Green Doesn't Mean Full Steam Ahead

                Entering a green dog into his first tournament can be a fun, exciting, and highly rewarding experience for the handler and the dog.  You get to see all your hours of training put to the test in a whirlwind of adrenaline, excitement and competition.   Not to forget to mention all the compliments and pats on the back from your teammates and friends with how well your new little guy is doing.  Well, that’s if things go well.  Quite often I’ve noticed that this isn’t the case.  Whether in the slower divisions or the faster divisions it’s not uncommon to see green dogs dropping balls, chasing other dogs, running around uncontrollably in the runback area, running around jumps or even T-Boning opposing dogs while we all watch and cringe as it unfolds.   What makes or breaks a green dog from competing successfully in their first tournament? ???

                Let us begin with the training side of things.  Having your dog fully prepared to enter a tournament is a must.  Often people are pushing their young dogs because they are excited to race them or the team is in need of them in order to become more competitive or even race at all.  Skipping fundamental training exercises regardless of the excuse is a recipe for disaster.  Safety of your team dogs as well as opposing team dogs should be your number one priority.  Bringing and unprepared dog to the floor just isn’t fair to the dog or your fellow competitors.  One wrong error could set you back months in training or even be career ending mistake.  Don’t be the “eager to race but too lazy to train” dog competitor.  Fully prepare your green dog in a practise setting first so he has a solid understanding of what to expect.   I believe the following criteria should be met before allowing your dog to even do a recall in a competitive setting. 

  1. Should have a reliable recall without using a visual bribe
  2. Should have a solid motivator/reinforcement that they won’t let go of without being cued or grab and takeoff
  3. Should be able to perform the entire course in a team setting racing against another team in practise with many months of successful reps
  4. Should not be ball obsessed
  5. Should have no fear of people or dogs

Having the following criteria in place does not guarantee success however it does decrease the odds dramatically of unsafe errors happening. 

                But say you have done all the preparation you can do and you feel confident it is time to take the next step.  How you plan to introduce your dog to the very distracting tournament environment plays a huge role in the resulting success or lack of it.  When I take a new dog to the tournament I make sure first that he is listed on a team where the competing dogs don’t need a lot of warm-up time and everyone on that team has the same goal (get the newbie some experience).  Basically this team is catering to the new dog and are not out to win their division.  Secondly, I make sure I start with the most basic and simple exercise I can think of that my dog has been doing since he was 8 weeks old, the RECALL.  I may spend a few warm-ups just doing recalls and making sure my dog is having success right of the start. The recall is simple, non-stressful, motivating, and fun.   If this goes well I will progress to up close “hits” off the box without a ball.  Again I’m making sure my dog is successful in the most basic concepts I have taught him.  I’m building confidence and limiting confusion with every successful rep.  Next I will ask my dog to catch a ball from the box, basically doing up close box work.  This may be all I get to do in the first day of my dog’s debut.  Next day I will start where I left off, up close box work and a recall.  All goes well I will take my dog back 1 jump release him to the box and run back over 4 jumps.  By my 3rd warm-up on day 2 I will ask my dog to complete the course on his own.  If successful on warm up 3 and 4 I will allow him to do 1-3 heats in the final race of the day.  If in any heat and error occurs I pull my green dog and he will be finished until the next warm-up or next tournament.   Basically over the weekend I’m doing all the behaviours I have taught him for flyball in the past year at an accelerated rate.  We like to ease dogs into full days/weekends of racing gradually over many tournaments.  This is to ensure they can physically and mentally keep up to the pace and endurance a tournament asks of them.  I don’t want my new dog to get sloppy and learn that when he gets tired he can give a fraction less in his performance and earn the same reward.  Far too often I see great dogs debut and within the year look burnt out, sloppy, and running 4 tenths slower than they debuted at.  It is a shame to see when so much potential is there.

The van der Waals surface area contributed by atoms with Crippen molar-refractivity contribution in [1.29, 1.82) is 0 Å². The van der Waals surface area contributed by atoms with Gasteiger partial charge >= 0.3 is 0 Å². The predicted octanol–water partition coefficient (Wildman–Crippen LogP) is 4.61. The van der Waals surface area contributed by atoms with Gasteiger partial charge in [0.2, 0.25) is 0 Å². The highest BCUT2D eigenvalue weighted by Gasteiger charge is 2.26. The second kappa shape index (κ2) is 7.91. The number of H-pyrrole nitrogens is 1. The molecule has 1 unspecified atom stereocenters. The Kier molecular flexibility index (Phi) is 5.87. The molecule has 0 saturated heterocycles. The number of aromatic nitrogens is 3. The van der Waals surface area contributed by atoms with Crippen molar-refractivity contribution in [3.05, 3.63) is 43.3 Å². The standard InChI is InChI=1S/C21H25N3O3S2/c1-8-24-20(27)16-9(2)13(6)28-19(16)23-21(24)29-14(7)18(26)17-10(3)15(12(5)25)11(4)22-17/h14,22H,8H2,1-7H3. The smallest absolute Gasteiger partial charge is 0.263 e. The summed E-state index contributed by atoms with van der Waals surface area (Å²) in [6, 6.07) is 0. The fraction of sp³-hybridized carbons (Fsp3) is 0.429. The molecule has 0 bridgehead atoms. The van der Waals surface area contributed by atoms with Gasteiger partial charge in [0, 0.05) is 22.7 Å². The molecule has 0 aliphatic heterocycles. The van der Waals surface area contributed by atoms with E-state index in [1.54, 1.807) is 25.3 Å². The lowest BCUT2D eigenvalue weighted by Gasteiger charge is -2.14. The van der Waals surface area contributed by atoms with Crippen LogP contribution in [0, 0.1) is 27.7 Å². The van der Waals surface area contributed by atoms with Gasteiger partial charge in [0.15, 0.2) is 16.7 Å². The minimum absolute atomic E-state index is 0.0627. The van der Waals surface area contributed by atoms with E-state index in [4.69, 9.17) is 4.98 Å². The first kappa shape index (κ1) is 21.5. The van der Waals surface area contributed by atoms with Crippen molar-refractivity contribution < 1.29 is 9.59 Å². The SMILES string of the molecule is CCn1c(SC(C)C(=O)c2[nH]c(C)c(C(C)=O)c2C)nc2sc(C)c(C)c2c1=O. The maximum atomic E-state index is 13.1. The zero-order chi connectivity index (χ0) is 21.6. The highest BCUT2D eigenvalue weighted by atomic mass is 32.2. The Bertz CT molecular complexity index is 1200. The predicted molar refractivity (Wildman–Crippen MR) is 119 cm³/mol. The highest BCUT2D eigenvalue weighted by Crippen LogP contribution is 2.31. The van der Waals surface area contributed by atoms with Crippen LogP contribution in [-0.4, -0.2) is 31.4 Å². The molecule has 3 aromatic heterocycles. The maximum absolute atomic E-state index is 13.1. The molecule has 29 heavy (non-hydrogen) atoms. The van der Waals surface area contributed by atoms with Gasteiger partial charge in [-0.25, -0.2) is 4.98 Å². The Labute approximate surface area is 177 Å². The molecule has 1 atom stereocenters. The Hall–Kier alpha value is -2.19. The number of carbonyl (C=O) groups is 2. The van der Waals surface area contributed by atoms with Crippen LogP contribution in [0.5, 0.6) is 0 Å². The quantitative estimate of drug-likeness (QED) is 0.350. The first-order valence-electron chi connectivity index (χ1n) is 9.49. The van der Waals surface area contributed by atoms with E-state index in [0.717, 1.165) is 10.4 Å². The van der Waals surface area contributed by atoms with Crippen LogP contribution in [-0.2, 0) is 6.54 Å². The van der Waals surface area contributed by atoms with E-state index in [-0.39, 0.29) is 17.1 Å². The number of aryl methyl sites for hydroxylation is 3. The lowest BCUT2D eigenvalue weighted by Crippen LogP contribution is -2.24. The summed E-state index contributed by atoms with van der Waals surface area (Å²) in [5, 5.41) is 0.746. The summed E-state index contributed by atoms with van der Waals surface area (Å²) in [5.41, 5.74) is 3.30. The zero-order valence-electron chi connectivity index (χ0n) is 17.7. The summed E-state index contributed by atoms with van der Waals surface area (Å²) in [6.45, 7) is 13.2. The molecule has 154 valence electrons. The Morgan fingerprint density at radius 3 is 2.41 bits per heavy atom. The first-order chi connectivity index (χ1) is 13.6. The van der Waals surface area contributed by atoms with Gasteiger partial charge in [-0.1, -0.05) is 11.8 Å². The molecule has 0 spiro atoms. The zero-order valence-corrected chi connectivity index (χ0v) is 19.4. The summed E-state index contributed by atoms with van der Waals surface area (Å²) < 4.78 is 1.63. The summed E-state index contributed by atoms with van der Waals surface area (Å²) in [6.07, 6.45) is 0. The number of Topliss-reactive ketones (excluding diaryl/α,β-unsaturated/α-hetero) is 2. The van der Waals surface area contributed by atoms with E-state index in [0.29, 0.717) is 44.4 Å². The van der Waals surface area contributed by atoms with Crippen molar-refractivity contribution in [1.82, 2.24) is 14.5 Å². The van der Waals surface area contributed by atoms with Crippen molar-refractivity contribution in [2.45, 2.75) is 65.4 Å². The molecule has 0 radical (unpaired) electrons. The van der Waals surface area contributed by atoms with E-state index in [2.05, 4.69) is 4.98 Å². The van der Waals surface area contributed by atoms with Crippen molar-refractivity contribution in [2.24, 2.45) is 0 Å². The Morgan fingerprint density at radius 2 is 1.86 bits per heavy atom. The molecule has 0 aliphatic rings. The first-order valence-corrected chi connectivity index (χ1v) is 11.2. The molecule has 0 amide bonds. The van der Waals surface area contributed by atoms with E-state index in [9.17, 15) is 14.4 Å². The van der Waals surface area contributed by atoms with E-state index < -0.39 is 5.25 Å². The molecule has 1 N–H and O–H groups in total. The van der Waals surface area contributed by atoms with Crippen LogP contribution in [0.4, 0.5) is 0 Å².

Lastly, I think that debuting green dogs in the fastest most competitive divisions is completely unsafe.  Not because I feel these divisions are more important but more because the speed  the dogs in div 1 run leave very little time to maneuver out of the way of an uncontrollable green dog.  The crashes tend to be more severe and scary when the dogs are running at full speed.  Quite often a dog running 3.5-3.6 seconds doesn’t see or have time to react to a change in the pattern they have been conditioned to repeat.  In my experience I have only seen bad crashes in the faster higher divisions and the slower lower divisions crashes tend to be averted by dogs baling out of the jumps or moving out of the way.  Nothing bothers me more when I watch teams even top teams try and run dogs they know are going to cross putting everyone (people and dogs) at risk for injuries.  It is just a very selfish stunt to pull on your fellow competitors that have put the time, energy and knowledge into getting their dogs to run to their fullest potential.